They buy and if the money goes out, they sell. These funds aren't just indiscriminately buying shares. They're also buying shareholder votes. Let's keep that in mind. When Jack Bogle of Vanguard , not to be confused with Jack Bugle of the Koolaid megafund, passed away last year, he wrote the following:.

What are you talking about? The whole process of how passive funds work can flow in reverse order. We talked about the average Joe and Jane that's sitting like a zombie and has been brainwashed by all the YouTube gurus and financial advisors who are just giving their money to the Kool-Aid fund. We discussed that. The aim is to get a bigger return than the market average. When you put it like that, it sounds like active management is the one to go for, right?

Here's the rub though: the active fund costs a lot more than the passive fund. So before the active manager is worth investing in, you have to be confident that he or she can not only match the return on the market, but then achieve a chunk on top to cover the costs of doing so.

If you could be reasonably sure of finding an active manager who could do that consistently, then maybe active management would still be the best option. Trouble is, very few active managers show an ability to beat the market consistently, and you could argue that those who do, are like lottery ticket winners statistically, while the odds of beating the market are low, someone has to win, and it just happens to be them.

Now, I'm not convinced that outperformance is as random as that. But it's fair to say that choosing a successful active manager is very hard. And it's true to say that the one thing you have complete control over as an investor is your costs. Therefore, for most people who don't view investing as an enjoyable hobby but as one of life's unfortunate necessities, passive funds make a lot of sense. And the message has been getting through. The proportion of funds in the stockmarket in particular that are invested passively has been growing rapidly in recent years.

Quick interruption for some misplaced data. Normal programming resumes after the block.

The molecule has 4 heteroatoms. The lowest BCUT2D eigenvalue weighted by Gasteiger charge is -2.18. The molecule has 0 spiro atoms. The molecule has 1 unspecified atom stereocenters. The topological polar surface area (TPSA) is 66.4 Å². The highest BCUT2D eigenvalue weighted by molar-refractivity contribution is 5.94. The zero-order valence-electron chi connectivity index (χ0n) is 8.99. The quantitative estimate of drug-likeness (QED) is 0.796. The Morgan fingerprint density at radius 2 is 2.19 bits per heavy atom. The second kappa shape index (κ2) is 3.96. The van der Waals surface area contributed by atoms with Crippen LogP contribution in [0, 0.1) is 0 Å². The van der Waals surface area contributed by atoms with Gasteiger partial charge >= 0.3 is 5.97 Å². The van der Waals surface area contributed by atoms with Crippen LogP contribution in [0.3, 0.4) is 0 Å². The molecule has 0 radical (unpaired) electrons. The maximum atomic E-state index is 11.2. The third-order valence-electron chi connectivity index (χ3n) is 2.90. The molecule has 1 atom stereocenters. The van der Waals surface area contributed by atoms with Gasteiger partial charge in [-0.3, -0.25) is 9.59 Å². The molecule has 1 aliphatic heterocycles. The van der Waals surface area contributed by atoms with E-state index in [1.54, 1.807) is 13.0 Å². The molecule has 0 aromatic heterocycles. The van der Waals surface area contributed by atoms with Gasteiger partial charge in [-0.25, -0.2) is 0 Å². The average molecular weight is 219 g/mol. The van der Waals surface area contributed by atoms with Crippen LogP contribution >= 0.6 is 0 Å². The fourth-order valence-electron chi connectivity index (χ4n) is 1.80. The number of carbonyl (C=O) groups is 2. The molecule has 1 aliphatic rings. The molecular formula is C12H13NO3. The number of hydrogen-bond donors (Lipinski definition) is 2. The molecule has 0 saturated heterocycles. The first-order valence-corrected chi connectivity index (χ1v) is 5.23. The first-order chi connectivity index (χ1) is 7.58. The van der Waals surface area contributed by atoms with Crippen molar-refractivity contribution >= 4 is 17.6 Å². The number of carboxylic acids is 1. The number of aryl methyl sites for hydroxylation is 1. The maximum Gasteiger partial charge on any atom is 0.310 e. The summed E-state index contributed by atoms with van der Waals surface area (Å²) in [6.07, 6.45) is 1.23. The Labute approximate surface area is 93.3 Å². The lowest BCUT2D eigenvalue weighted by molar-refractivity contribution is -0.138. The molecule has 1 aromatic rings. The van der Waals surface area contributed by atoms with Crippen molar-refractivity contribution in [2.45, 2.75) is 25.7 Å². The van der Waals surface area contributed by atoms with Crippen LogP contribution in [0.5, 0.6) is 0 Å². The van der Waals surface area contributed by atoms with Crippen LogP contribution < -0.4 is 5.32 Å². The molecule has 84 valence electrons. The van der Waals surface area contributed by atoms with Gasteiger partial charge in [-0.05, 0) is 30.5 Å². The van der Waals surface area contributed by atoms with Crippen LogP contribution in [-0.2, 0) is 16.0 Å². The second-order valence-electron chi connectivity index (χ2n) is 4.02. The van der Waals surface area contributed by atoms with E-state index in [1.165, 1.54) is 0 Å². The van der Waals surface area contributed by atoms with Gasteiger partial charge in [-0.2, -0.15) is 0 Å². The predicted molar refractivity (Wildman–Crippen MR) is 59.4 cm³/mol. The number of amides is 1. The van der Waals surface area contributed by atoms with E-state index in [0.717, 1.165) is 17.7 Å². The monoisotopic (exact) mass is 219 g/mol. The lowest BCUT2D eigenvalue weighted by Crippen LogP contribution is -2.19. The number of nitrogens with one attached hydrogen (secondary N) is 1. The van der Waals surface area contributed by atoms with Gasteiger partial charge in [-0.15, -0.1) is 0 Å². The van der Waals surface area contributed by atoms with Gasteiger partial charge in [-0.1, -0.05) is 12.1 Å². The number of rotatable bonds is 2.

It's most advanced in the US, but passively managed assets constitute an ever-growing chunk of the investment universe across the globe. So, is this a bubble, as Michael Burry suggests? To be fair to Burry, this wasn't his main point in his email interview with Bloomberg he was more talking about his adventures as an activist investor in South Korea but it's a good talking point to dissect. I'm open to the idea that passive investing might be distorting capital flows to a certain extent.

I'm open to the idea that it might be pumping a lot of money into some high-profile, highly-liquid companies at the expense of smaller ones, which is basically Burry's argument he runs a small-cap value fund, so yes, he would say that. And I'm certainly open to the idea that some of the financial instruments being marketed under the "passive" banner are overly-complicated and primed to blow up. Quick plug I cover this idea of a passive bubble a lot more in my book, The Sceptical Investor.

But to call it a bubble is going way too far. A bubble implies that there's a mania for getting rich here. Instead, this just looks to me like an old-fashioned competitive price war. Investing is getting cheaper, and the folk who charge more don't like it. You have to remember who are these passive funds taking money from? Are they really pulling cash out of successful actively-run funds in order to put it into index funds?

Are they really taking money away from managers who are good at allocating capital? I'm not convinced. I don't think so. Instead, I suspect that the active managers who are losing out are the ones who were mostly closet trackers or perennial under-performers. In other words, passive investing is simply a cheaper, better version of the active funds that were doing virtually the same thing but at a higher price.

Indeed, as Josh Brown argues on his Reformed Broker blog, you could say that the real bubble was in the idea of "star" fund managers. What's happening now is a reversion to normalcy.